The Ellis County Commissioners Court received several recommendations from its Animal Control Committee during Monday night’s meeting.

“We got some good input from citizens,” Pct. 1 Commissioner Dennis Robinson said.  “We had a lot of different viewpoints, and some areas (of the county) have different problems than others.  

“Our goal was to get recommendations and solutions to bring back to the court to help provide added animal control that is cost effective to the citizens of Ellis County,” said Robinson, who served as the committee’s chairman.

Meeting several times since its inception, committee members sought and received input from citizens and officials.

Committee member JoAnn Livingston presented the recommendations to the commissioners, noting the first was to keep the current ordinance as it is now. While several of the committee members recommended putting the “running at large” language back into the ordinance, no one on the committee wanted to return to how it was previously amended in September, when those words were removed, she said.

It was in December that commissioners amended the ordinance again to allow stray and abandoned animals to be picked up on a resident’s complaint, with the committee formed Jan. 4.

Another recommendation was to develop a written procedure for the disposal of dead animals, as county officers are taking deceased animals to the SPCA, where the county is charged about $39 per animal as opposed to less costly methods.

The third recommendation is for the county to initiate talks with cities in Ellis County to explore the possibility of a joint animal control facility. These talks could include a workshop in the future, exploring the possible creation of an exploratory committee.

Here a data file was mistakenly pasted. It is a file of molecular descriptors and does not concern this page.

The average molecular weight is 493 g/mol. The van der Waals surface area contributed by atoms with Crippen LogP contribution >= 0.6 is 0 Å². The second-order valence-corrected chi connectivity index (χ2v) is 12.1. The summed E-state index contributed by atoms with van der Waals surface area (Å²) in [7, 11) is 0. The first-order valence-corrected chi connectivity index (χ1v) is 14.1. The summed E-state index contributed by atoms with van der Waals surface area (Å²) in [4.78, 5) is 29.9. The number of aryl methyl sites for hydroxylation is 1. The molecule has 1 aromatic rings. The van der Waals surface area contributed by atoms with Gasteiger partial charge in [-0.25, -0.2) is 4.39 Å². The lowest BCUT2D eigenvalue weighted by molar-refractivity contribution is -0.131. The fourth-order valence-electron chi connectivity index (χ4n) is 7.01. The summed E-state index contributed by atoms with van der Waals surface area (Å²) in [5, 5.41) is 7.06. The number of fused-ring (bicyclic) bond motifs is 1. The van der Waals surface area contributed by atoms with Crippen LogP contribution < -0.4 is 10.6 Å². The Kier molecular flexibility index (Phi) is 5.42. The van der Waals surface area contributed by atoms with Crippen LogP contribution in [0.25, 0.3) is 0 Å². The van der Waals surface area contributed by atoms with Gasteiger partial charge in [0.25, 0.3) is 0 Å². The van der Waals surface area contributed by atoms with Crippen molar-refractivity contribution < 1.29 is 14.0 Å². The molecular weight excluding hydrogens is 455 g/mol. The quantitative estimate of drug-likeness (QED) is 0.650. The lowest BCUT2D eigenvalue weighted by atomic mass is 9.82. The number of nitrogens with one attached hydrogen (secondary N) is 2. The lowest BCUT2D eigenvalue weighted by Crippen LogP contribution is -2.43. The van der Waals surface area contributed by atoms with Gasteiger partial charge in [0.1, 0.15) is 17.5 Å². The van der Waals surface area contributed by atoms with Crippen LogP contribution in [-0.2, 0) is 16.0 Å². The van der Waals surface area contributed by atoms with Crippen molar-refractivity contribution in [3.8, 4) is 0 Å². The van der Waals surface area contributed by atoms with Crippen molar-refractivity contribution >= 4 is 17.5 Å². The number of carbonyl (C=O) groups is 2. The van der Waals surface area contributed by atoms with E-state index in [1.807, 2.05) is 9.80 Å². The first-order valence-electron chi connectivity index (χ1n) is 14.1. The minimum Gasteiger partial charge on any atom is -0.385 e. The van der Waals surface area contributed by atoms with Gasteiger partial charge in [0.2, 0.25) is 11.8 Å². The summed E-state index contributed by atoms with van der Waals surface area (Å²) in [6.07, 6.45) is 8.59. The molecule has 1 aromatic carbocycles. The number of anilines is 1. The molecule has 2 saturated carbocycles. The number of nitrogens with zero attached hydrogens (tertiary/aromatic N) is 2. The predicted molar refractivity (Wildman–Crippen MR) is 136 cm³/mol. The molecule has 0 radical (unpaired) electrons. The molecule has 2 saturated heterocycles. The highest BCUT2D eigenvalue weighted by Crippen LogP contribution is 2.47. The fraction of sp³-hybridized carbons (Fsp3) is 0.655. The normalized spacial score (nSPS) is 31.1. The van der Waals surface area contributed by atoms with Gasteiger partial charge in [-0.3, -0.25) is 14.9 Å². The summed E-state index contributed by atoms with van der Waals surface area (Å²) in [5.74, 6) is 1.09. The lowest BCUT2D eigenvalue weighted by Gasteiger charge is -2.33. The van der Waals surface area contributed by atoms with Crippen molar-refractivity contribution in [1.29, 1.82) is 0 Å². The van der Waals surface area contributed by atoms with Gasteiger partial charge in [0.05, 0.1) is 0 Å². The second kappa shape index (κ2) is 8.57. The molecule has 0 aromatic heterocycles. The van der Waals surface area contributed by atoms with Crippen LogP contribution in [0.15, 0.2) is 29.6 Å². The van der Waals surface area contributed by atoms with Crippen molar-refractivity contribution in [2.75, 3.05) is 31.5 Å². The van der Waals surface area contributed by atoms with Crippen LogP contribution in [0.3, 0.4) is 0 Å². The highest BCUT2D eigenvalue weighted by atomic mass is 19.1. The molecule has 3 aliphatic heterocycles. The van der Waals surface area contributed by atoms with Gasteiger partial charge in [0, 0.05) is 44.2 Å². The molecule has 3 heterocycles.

“The future is to have a county-wide facility,” Robinson said, with Livingston noting one of the committee members had visited with several cities and found interest in those officials.

The committee has recommended the county negotiate a per-dog fee with the Ellis County SPCA on either a monthly or quarterly pay basis. This action would be at the time of the next contract renewal with the SPCA.

The fifth recommendation is to have the Ellis County SPCA provide input to the county on a survey to be sent to local veterinarians. The survey would be sent out by the county and would ask the vets for their input on the animal control issue.

As a final recommendation, the committee has asked commissioners to leave it in place, with the next meeting to be after the general election so as to meet with the sheriff-elect.

The agenda item was a discussion item only. While no action was taken, commissioners indicated their support.

In other business, assistant county attorney Lee Auvenshine asked the commissioners to consider a payment to Wray and Willett PLLC for $11,552.09 for legal services performed on behalf of Ellis Prairie Soil and Water Conversation District. The district is in opposition to a petition pending before the Texas Commission for Environmental Quality and the State Office of Administration Hearings.

The petition seeks to create the Maypearl Water Control and Improvement District, which would support a proposed housing development of about 800 homes.

“The area of the development is larger than the city of Maypearl,” Pct. 3 Commissioner Heath Sims said. “The fight we are in doesn’t only affect Pct. 3, but will affect us county-wide. It will affect county services. It will be a burden on the whole county.”

County Judge Chad Adams said he would study how to allocate the cost of the fee.

“This sends a message to the state and developers for the development of communities in the middle of nowhere,” Adams said.